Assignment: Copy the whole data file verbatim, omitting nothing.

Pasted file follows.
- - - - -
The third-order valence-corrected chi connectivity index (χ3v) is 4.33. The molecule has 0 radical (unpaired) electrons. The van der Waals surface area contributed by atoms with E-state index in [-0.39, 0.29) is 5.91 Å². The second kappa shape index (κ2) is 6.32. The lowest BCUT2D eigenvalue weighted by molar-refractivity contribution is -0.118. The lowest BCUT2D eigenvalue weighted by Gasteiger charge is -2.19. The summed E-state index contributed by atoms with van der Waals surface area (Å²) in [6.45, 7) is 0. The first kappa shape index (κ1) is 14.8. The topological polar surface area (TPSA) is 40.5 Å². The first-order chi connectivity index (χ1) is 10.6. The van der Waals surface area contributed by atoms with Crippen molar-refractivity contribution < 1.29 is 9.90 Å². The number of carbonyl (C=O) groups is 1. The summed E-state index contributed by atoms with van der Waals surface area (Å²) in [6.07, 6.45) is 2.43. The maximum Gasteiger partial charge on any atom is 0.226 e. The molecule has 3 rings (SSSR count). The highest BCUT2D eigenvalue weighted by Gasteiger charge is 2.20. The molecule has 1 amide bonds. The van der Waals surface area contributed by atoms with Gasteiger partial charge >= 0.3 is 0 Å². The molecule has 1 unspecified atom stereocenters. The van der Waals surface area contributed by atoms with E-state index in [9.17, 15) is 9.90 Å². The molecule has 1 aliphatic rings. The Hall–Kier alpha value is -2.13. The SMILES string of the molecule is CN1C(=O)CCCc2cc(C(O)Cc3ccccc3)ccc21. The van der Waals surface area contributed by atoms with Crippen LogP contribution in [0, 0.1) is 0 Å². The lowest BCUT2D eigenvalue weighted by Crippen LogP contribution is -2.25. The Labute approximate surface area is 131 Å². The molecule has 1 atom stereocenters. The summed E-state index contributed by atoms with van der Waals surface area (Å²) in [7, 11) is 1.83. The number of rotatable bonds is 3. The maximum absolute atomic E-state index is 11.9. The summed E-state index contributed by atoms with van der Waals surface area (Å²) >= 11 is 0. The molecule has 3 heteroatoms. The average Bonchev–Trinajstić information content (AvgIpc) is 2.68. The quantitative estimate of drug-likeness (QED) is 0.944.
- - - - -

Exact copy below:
The third-order valence-corrected chi connectivity index (χ3v) is 4.33. The molecule has 0 radical (unpaired) electrons. The van der Waals surface area contributed by atoms with E-state index in [-0.39, 0.29) is 5.91 Å². The second kappa shape index (κ2) is 6.32. The lowest BCUT2D eigenvalue weighted by molar-refractivity contribution is -0.118. The lowest BCUT2D eigenvalue weighted by Gasteiger charge is -2.19. The summed E-state index contributed by atoms with van der Waals surface area (Å²) in [6.45, 7) is 0. The first kappa shape index (κ1) is 14.8. The topological polar surface area (TPSA) is 40.5 Å². The first-order chi connectivity index (χ1) is 10.6. The van der Waals surface area contributed by atoms with Crippen molar-refractivity contribution < 1.29 is 9.90 Å². The number of carbonyl (C=O) groups is 1. The summed E-state index contributed by atoms with van der Waals surface area (Å²) in [6.07, 6.45) is 2.43. The maximum Gasteiger partial charge on any atom is 0.226 e. The molecule has 3 rings (SSSR count). The highest BCUT2D eigenvalue weighted by Gasteiger charge is 2.20. The molecule has 1 amide bonds. The van der Waals surface area contributed by atoms with Gasteiger partial charge >= 0.3 is 0 Å². The molecule has 1 unspecified atom stereocenters. The van der Waals surface area contributed by atoms with E-state index in [9.17, 15) is 9.90 Å². The molecule has 1 aliphatic rings. The Hall–Kier alpha value is -2.13. The SMILES string of the molecule is CN1C(=O)CCCc2cc(C(O)Cc3ccccc3)ccc21. The van der Waals surface area contributed by atoms with Crippen LogP contribution in [0, 0.1) is 0 Å². The lowest BCUT2D eigenvalue weighted by Crippen LogP contribution is -2.25. The Labute approximate surface area is 131 Å². The molecule has 1 atom stereocenters. The summed E-state index contributed by atoms with van der Waals surface area (Å²) in [7, 11) is 1.83. The number of rotatable bonds is 3. The maximum absolute atomic E-state index is 11.9. The summed E-state index contributed by atoms with van der Waals surface area (Å²) >= 11 is 0. The molecule has 3 heteroatoms. The average Bonchev–Trinajstić information content (AvgIpc) is 2.68. The quantitative estimate of drug-likeness (QED) is 0.944.